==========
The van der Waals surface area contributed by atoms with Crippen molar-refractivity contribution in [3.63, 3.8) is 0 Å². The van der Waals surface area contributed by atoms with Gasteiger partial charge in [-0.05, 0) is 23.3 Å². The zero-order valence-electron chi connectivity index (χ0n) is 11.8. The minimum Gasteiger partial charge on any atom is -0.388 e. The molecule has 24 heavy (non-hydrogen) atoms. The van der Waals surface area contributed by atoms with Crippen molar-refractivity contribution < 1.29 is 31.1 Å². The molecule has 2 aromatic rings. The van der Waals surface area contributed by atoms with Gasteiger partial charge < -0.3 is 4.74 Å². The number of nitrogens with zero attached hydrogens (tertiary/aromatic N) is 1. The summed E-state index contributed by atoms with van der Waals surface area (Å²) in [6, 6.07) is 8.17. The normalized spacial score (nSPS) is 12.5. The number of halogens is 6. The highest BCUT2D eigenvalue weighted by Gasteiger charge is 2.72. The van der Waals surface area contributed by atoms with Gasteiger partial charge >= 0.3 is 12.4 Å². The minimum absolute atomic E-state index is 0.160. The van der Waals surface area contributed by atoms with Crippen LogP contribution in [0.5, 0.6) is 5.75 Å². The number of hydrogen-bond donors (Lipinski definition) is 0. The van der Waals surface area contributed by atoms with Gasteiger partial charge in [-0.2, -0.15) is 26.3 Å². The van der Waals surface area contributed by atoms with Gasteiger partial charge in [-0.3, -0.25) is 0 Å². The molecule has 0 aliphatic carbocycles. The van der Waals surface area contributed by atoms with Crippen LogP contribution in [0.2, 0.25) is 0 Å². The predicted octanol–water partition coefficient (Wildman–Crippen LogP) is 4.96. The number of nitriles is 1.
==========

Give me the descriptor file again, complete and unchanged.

The van der Waals surface area contributed by atoms with Crippen molar-refractivity contribution in [3.63, 3.8) is 0 Å². The van der Waals surface area contributed by atoms with Gasteiger partial charge in [-0.05, 0) is 23.3 Å². The zero-order valence-electron chi connectivity index (χ0n) is 11.8. The minimum Gasteiger partial charge on any atom is -0.388 e. The molecule has 24 heavy (non-hydrogen) atoms. The van der Waals surface area contributed by atoms with Crippen molar-refractivity contribution < 1.29 is 31.1 Å². The molecule has 2 aromatic rings. The van der Waals surface area contributed by atoms with Gasteiger partial charge < -0.3 is 4.74 Å². The number of nitrogens with zero attached hydrogens (tertiary/aromatic N) is 1. The summed E-state index contributed by atoms with van der Waals surface area (Å²) in [6, 6.07) is 8.17. The normalized spacial score (nSPS) is 12.5. The number of halogens is 6. The highest BCUT2D eigenvalue weighted by Gasteiger charge is 2.72. The van der Waals surface area contributed by atoms with Gasteiger partial charge >= 0.3 is 12.4 Å². The minimum absolute atomic E-state index is 0.160. The van der Waals surface area contributed by atoms with Crippen LogP contribution in [0.5, 0.6) is 5.75 Å². The number of hydrogen-bond donors (Lipinski definition) is 0. The van der Waals surface area contributed by atoms with Gasteiger partial charge in [-0.2, -0.15) is 26.3 Å². The van der Waals surface area contributed by atoms with Gasteiger partial charge in [-0.3, -0.25) is 0 Å². The molecule has 0 aliphatic carbocycles. The van der Waals surface area contributed by atoms with Crippen LogP contribution in [0.2, 0.25) is 0 Å². The predicted octanol–water partition coefficient (Wildman–Crippen LogP) is 4.96. The number of nitriles is 1.